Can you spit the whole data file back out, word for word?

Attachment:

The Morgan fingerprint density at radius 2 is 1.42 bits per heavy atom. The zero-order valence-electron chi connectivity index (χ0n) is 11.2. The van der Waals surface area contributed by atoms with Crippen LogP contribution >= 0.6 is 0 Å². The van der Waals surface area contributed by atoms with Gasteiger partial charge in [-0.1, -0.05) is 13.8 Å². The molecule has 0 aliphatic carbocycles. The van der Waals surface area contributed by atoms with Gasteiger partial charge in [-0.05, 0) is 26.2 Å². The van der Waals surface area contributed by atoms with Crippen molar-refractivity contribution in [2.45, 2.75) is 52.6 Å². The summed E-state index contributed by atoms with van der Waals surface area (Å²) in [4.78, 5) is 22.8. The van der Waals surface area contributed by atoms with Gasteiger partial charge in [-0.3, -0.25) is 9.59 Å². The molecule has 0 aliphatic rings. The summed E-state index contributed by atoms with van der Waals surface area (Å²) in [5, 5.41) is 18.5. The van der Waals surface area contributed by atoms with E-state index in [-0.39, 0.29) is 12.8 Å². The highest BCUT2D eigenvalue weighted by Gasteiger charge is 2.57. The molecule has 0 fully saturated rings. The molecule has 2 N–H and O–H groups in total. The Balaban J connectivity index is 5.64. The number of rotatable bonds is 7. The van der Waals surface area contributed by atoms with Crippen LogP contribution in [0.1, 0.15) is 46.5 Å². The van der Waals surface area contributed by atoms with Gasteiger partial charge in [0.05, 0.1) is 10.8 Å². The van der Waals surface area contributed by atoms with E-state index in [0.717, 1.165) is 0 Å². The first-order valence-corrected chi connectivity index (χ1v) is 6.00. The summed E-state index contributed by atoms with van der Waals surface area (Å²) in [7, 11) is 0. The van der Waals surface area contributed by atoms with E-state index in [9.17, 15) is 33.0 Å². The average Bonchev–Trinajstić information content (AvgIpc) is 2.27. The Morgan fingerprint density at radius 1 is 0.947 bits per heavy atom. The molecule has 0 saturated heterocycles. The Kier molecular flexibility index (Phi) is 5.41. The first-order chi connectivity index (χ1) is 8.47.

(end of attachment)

The Morgan fingerprint density at radius 2 is 1.42 bits per heavy atom. The zero-order valence-electron chi connectivity index (χ0n) is 11.2. The van der Waals surface area contributed by atoms with Crippen LogP contribution >= 0.6 is 0 Å². The van der Waals surface area contributed by atoms with Gasteiger partial charge in [-0.1, -0.05) is 13.8 Å². The molecule has 0 aliphatic carbocycles. The van der Waals surface area contributed by atoms with Gasteiger partial charge in [-0.05, 0) is 26.2 Å². The van der Waals surface area contributed by atoms with Crippen molar-refractivity contribution in [2.45, 2.75) is 52.6 Å². The summed E-state index contributed by atoms with van der Waals surface area (Å²) in [4.78, 5) is 22.8. The van der Waals surface area contributed by atoms with Gasteiger partial charge in [-0.3, -0.25) is 9.59 Å². The molecule has 0 aliphatic rings. The summed E-state index contributed by atoms with van der Waals surface area (Å²) in [5, 5.41) is 18.5. The van der Waals surface area contributed by atoms with E-state index in [-0.39, 0.29) is 12.8 Å². The highest BCUT2D eigenvalue weighted by Gasteiger charge is 2.57. The molecule has 0 fully saturated rings. The molecule has 2 N–H and O–H groups in total. The Balaban J connectivity index is 5.64. The number of rotatable bonds is 7. The van der Waals surface area contributed by atoms with Crippen LogP contribution in [0.1, 0.15) is 46.5 Å². The van der Waals surface area contributed by atoms with Gasteiger partial charge in [0.05, 0.1) is 10.8 Å². The van der Waals surface area contributed by atoms with E-state index in [0.717, 1.165) is 0 Å². The first-order valence-corrected chi connectivity index (χ1v) is 6.00. The summed E-state index contributed by atoms with van der Waals surface area (Å²) in [7, 11) is 0. The van der Waals surface area contributed by atoms with E-state index in [9.17, 15) is 33.0 Å². The average Bonchev–Trinajstić information content (AvgIpc) is 2.27. The Morgan fingerprint density at radius 1 is 0.947 bits per heavy atom. The molecule has 0 saturated heterocycles. The Kier molecular flexibility index (Phi) is 5.41. The first-order chi connectivity index (χ1) is 8.47.